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Vanvelzor v. Vanvelzor

Supreme Court of Alaska

November 13, 2009

Mark A. VANVELZOR, Appellant,
v.
Jessica A. VANVELZOR, Appellee.

Page 185

Kenneth M. Wasche, Kenneth M. Wasche, P.C., Anchorage, for Appellant.

No appearance by Appellee.

Before : FABE, Chief Justice, EASTAUGH, CARPENETI, WINFREE, and CHRISTEN, Justices.

OPINION

CARPENETI, Justice.

I. INTRODUCTION

A husband moved to Alaska and filed for annulment of his marriage or divorce from his wife, who lives in Ohio, and alleged a number of personal claims against her. Acting without a lawyer, she responded that the superior court had no jurisdiction over her. She also filed a " motion to change venue," which in substance argued that Alaska lacked jurisdiction. The wife also counterclaimed for spousal support. The superior court granted the wife's motion and dismissed the case on the grounds that Alaska lacked personal jurisdiction over her.

Page 186

The husband appeals on the grounds that (1) the court erred in treating the venue motion as a jurisdiction motion without giving him the opportunity to brief jurisdiction; (2) Alaska had jurisdiction because the wife requested spousal support; (3) the wife waived her jurisdictional defense by not raising it with her motion to change venue; and (4) even if the court had no jurisdiction over the wife, it erred in dismissing the action to terminate the marriage. We agree only with his final argument, and remand for the superior court to adjudicate the annulment or divorce claim alone.

II. FACTS AND PROCEEDINGS

A. Facts

Mark and Jessica Vanvelzor married in 2004 in New York. They made their marital home in Mount Vernon, Ohio. The Vanvelzors separated sometime in 2007. Mark moved to Anchorage where he took a job, and Jessica remained in Ohio.

B. Proceedings

In early 2008 Mark filed a complaint for annulment or divorce in Alaska. He was represented by counsel. The couple has no real property, but he requested division of personal property. He demanded Jessica return some of his son's personal property that he alleged was in her possession.

Jessica answered the complaint pro se by filling out a form provided by the court. In the section entitled " Affirmative Defenses," Jessica checked the box reading: " I have never resided or been present in the State of Alaska. This Court lacks personal jurisdiction over me." She also checked the box in the same section reading " The venue of this action is improper. This case should have been filed at the Courthouse in ( City or Town )" and in the blank space she handwrote " Mount Vernon, Ohio."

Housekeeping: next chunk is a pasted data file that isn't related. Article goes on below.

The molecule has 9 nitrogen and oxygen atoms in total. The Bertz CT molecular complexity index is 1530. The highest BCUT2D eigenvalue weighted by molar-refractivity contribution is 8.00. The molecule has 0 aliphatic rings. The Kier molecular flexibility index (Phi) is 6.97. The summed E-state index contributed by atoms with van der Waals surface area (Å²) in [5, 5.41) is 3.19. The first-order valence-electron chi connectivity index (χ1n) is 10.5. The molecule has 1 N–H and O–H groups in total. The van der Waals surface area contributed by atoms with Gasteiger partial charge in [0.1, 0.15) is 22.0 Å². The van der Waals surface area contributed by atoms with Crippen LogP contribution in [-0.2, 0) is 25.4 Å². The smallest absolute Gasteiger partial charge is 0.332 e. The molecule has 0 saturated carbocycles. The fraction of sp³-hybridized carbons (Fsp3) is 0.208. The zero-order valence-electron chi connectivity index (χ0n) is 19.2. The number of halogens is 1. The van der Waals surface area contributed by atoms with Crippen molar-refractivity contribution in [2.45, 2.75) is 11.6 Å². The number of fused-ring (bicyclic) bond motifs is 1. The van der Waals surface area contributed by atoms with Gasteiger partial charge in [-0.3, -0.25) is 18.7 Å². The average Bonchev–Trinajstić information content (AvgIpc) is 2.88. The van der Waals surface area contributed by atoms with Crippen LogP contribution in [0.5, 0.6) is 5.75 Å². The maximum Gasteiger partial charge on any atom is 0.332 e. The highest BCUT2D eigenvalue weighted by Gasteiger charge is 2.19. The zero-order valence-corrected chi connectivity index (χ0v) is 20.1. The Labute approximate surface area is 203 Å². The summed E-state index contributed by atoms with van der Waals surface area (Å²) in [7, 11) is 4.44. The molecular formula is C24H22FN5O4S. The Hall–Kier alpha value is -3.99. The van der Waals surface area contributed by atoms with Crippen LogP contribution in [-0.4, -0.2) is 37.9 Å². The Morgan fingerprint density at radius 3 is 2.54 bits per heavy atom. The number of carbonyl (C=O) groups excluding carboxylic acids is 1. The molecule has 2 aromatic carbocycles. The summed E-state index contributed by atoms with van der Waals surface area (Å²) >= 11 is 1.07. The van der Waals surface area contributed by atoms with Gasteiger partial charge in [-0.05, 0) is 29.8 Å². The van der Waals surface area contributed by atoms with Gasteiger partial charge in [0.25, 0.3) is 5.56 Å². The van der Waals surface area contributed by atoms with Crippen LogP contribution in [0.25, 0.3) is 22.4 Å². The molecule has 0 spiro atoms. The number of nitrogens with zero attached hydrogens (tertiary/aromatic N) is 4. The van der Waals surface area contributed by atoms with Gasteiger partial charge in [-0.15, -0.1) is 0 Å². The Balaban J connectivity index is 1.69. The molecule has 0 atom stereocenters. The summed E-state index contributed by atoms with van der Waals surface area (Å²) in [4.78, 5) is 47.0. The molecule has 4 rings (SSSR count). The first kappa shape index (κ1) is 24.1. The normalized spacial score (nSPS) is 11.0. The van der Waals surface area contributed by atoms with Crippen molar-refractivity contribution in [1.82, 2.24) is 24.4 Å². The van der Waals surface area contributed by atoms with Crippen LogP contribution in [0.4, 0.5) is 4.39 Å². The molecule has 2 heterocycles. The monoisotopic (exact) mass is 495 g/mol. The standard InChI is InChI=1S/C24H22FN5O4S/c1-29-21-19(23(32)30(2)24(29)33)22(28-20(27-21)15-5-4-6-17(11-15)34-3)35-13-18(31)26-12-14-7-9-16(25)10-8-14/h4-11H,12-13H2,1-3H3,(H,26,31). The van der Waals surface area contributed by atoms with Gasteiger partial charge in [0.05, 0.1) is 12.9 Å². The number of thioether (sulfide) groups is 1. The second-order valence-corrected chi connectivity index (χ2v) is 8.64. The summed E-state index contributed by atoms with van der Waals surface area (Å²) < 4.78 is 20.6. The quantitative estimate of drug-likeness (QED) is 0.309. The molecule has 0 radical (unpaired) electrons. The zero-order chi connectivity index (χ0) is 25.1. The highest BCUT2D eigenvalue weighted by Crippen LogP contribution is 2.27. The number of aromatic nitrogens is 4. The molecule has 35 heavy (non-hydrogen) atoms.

At the end of the form, Jessica had the option to check five boxes which read: " I have attached the following documents: [] Property and Debt Worksheet [] Motion for Attorney's Fees [] Motion to Change Venue [] Motion for Spousal Support [] Other _______" . Jessica checked " Motion to Change Venue" and " Motion for Spousal Support."

On the same day, Jessica filed her motions for spousal support and change of venue, both handwritten on forms provided by the court. In her motion for change of venue, she requested that " the venue to hear this divorce case be moved to the State of Ohio," because " I do not believe the Plaintiff has the intent to stay in Alaska...." She said that Mark still rented a house, a storage unit, and a P.O. Box in Ohio.

Mark responded to Jessica's motion for change of venue. He asserted that he resides in Alaska and intends to remain. He then thoroughly discussed the substantive law of venue, but did not mention jurisdiction. With the response he filed an affidavit stating that he works and rents his home in Anchorage, but that he still rents some property in Ohio as storage. He also explained that he rents a post office box in Anchorage and has informed important correspondents of his change in address, but that he did not put a change of address on his Ohio post office box because he " did not want to receive Jessica's mail."

The superior court granted Jessica's motion for change of venue on the grounds that it did not have personal jurisdiction over her. The court noted that Alaska has jurisdiction to dissolve a marriage if at least one ...


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